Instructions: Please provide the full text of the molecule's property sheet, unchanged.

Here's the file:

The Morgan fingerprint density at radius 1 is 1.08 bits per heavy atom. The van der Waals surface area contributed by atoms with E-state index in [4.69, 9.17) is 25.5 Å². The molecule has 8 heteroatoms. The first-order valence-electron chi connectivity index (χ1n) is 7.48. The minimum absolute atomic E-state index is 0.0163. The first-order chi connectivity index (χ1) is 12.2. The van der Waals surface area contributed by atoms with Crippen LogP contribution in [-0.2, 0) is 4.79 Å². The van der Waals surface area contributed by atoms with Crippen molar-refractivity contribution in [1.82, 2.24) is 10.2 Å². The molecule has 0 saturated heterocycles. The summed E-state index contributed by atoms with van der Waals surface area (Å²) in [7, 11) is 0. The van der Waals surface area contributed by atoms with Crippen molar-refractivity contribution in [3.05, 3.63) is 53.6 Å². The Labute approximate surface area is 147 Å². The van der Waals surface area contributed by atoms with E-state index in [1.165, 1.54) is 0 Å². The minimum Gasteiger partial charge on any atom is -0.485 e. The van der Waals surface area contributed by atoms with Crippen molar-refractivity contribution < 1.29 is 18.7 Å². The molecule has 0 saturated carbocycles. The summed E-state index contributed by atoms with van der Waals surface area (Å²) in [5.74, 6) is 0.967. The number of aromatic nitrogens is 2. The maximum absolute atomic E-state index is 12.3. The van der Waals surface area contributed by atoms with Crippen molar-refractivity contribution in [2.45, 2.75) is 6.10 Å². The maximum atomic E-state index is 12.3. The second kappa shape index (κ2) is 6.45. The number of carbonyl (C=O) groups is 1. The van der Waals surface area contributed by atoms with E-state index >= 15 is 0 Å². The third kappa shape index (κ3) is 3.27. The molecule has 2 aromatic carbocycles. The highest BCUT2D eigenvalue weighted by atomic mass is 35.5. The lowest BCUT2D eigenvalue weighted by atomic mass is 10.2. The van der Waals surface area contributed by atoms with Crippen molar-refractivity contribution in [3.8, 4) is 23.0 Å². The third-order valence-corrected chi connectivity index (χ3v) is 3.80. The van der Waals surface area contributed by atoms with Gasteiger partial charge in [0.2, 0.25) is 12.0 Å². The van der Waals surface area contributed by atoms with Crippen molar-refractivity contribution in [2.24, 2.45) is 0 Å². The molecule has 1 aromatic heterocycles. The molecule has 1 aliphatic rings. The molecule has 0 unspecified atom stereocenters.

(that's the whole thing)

The Morgan fingerprint density at radius 1 is 1.08 bits per heavy atom. The van der Waals surface area contributed by atoms with E-state index in [4.69, 9.17) is 25.5 Å². The molecule has 8 heteroatoms. The first-order valence-electron chi connectivity index (χ1n) is 7.48. The minimum absolute atomic E-state index is 0.0163. The first-order chi connectivity index (χ1) is 12.2. The van der Waals surface area contributed by atoms with Crippen LogP contribution in [-0.2, 0) is 4.79 Å². The van der Waals surface area contributed by atoms with Crippen molar-refractivity contribution in [1.82, 2.24) is 10.2 Å². The molecule has 0 saturated heterocycles. The summed E-state index contributed by atoms with van der Waals surface area (Å²) in [7, 11) is 0. The van der Waals surface area contributed by atoms with Crippen molar-refractivity contribution in [3.05, 3.63) is 53.6 Å². The Labute approximate surface area is 147 Å². The van der Waals surface area contributed by atoms with E-state index in [1.165, 1.54) is 0 Å². The minimum Gasteiger partial charge on any atom is -0.485 e. The van der Waals surface area contributed by atoms with Crippen molar-refractivity contribution < 1.29 is 18.7 Å². The molecule has 0 saturated carbocycles. The summed E-state index contributed by atoms with van der Waals surface area (Å²) in [5.74, 6) is 0.967. The number of aromatic nitrogens is 2. The maximum absolute atomic E-state index is 12.3. The van der Waals surface area contributed by atoms with Crippen molar-refractivity contribution in [2.45, 2.75) is 6.10 Å². The maximum atomic E-state index is 12.3. The second kappa shape index (κ2) is 6.45. The number of carbonyl (C=O) groups is 1. The van der Waals surface area contributed by atoms with E-state index >= 15 is 0 Å². The third kappa shape index (κ3) is 3.27. The molecule has 2 aromatic carbocycles. The highest BCUT2D eigenvalue weighted by atomic mass is 35.5. The lowest BCUT2D eigenvalue weighted by atomic mass is 10.2. The van der Waals surface area contributed by atoms with Crippen molar-refractivity contribution in [3.8, 4) is 23.0 Å². The third-order valence-corrected chi connectivity index (χ3v) is 3.80. The van der Waals surface area contributed by atoms with Gasteiger partial charge in [0.2, 0.25) is 12.0 Å². The van der Waals surface area contributed by atoms with Crippen molar-refractivity contribution in [2.24, 2.45) is 0 Å². The molecule has 1 aromatic heterocycles. The molecule has 1 aliphatic rings. The molecule has 0 unspecified atom stereocenters.